HOUSTON, Jan 25 (Reuters) - SCANA Corp’s (SCG.N) South Carolina Electric & Gas utility is stepping back from plans to pursue a new nuclear reactor as costs skyrocket, a spokesman said on Friday.
The Columbia, South Carolina-based utility planned to file an application with nuclear regulators last year but delayed that action while it studies costs of alternate generation options, said spokesman Robert Yanity.
With material and construction costs rising for all major infrastructure projects, including power plants, “we have to think about our customers,” Yanity said. “We are still supportive of nuclear, but we need to make sure it is the right option.”
In late 2005, SCE&G, along with Santee Cooper, a state utility, notified the U.S. Nuclear Regulatory Commission that they intended to seek a license to build and operate two new reactors at the site of the 966-megawatt V.C. Summer nuclear station in Fairfield County, about 25 miles northwest of Columbia.
SCE&G and Santee Coopers are joint owners of the Summer plant which began commercial operation in 1984.
Utility officials are studying alternatives such as new natural gas-fired generation or purchased-power options to meet the need for additional generation before committing to pursuit of a costly regulatory filing, he said.
Because no new reactors have been built in the U.S. in nearly three decades, new projects face a variety of obstacles, including rising costs for materials and a lack of skilled labor and project management talent, consultants said.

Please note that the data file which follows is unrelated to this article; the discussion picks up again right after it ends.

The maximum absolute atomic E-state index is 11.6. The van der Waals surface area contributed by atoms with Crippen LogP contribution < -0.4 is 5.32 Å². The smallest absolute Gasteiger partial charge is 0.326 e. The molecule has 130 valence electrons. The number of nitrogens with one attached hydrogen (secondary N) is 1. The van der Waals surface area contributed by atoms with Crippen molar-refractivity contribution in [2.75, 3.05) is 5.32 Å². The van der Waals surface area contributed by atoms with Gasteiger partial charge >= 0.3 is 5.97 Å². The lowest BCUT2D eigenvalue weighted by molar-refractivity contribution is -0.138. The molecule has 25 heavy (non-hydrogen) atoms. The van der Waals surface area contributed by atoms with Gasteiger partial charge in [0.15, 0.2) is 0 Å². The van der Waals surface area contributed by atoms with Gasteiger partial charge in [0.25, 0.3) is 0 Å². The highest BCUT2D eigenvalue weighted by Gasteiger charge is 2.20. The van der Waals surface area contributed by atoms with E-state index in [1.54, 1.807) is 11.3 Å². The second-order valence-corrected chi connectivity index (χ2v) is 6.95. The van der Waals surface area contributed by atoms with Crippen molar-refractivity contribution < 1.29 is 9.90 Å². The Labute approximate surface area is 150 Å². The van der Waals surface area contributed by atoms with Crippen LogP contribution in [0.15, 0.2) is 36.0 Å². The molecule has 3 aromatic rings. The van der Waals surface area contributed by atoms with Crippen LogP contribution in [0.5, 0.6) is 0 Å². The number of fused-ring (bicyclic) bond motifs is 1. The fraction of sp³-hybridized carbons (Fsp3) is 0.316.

“We hope the next couple of months will give us direction,” Yanity said.
If SCE&G decides to move forward to expand its nuclear capacity, it will file an application this year to take advantage of federal incentives for new reactors allowed under the Energy Policy Act of 2005, Yanity said.
SCE&G set a record for electric consumption on its system in August while Santee Cooper set a record earlier this month amid freezing temperatures that exceeded its previous record set in August.
SCE&G serves 620,000 electric customers while Santee Cooper supplies power for another 800,000 customers, directly or through electric co-operatives.
The NRC received four license applications last year, along with one partial application, and expects filings for as many as 30 new reactors in the next couple of years. (Reporting by Eileen O‘Grady; Editing by Christian Wiessner)